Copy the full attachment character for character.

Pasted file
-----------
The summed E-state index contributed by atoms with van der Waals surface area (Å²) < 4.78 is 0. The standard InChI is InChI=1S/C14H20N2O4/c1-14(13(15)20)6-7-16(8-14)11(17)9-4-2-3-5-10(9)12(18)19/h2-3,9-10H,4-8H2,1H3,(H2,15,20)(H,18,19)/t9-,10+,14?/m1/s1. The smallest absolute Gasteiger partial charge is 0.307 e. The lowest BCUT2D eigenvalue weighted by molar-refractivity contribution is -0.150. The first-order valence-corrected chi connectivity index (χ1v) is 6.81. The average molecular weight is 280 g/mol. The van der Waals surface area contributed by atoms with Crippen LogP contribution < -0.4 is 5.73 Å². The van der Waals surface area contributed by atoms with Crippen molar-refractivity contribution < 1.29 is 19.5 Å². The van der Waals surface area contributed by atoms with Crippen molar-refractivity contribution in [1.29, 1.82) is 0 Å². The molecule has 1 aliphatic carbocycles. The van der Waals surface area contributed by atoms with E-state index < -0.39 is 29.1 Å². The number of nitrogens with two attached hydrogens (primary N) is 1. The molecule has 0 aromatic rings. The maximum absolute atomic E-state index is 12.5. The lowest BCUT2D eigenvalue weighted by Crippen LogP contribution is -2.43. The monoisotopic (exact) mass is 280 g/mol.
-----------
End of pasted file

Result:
The summed E-state index contributed by atoms with van der Waals surface area (Å²) < 4.78 is 0. The standard InChI is InChI=1S/C14H20N2O4/c1-14(13(15)20)6-7-16(8-14)11(17)9-4-2-3-5-10(9)12(18)19/h2-3,9-10H,4-8H2,1H3,(H2,15,20)(H,18,19)/t9-,10+,14?/m1/s1. The smallest absolute Gasteiger partial charge is 0.307 e. The lowest BCUT2D eigenvalue weighted by molar-refractivity contribution is -0.150. The first-order valence-corrected chi connectivity index (χ1v) is 6.81. The average molecular weight is 280 g/mol. The van der Waals surface area contributed by atoms with Crippen LogP contribution < -0.4 is 5.73 Å². The van der Waals surface area contributed by atoms with Crippen molar-refractivity contribution < 1.29 is 19.5 Å². The van der Waals surface area contributed by atoms with Crippen molar-refractivity contribution in [1.29, 1.82) is 0 Å². The molecule has 1 aliphatic carbocycles. The van der Waals surface area contributed by atoms with E-state index < -0.39 is 29.1 Å². The number of nitrogens with two attached hydrogens (primary N) is 1. The molecule has 0 aromatic rings. The maximum absolute atomic E-state index is 12.5. The lowest BCUT2D eigenvalue weighted by Crippen LogP contribution is -2.43. The monoisotopic (exact) mass is 280 g/mol.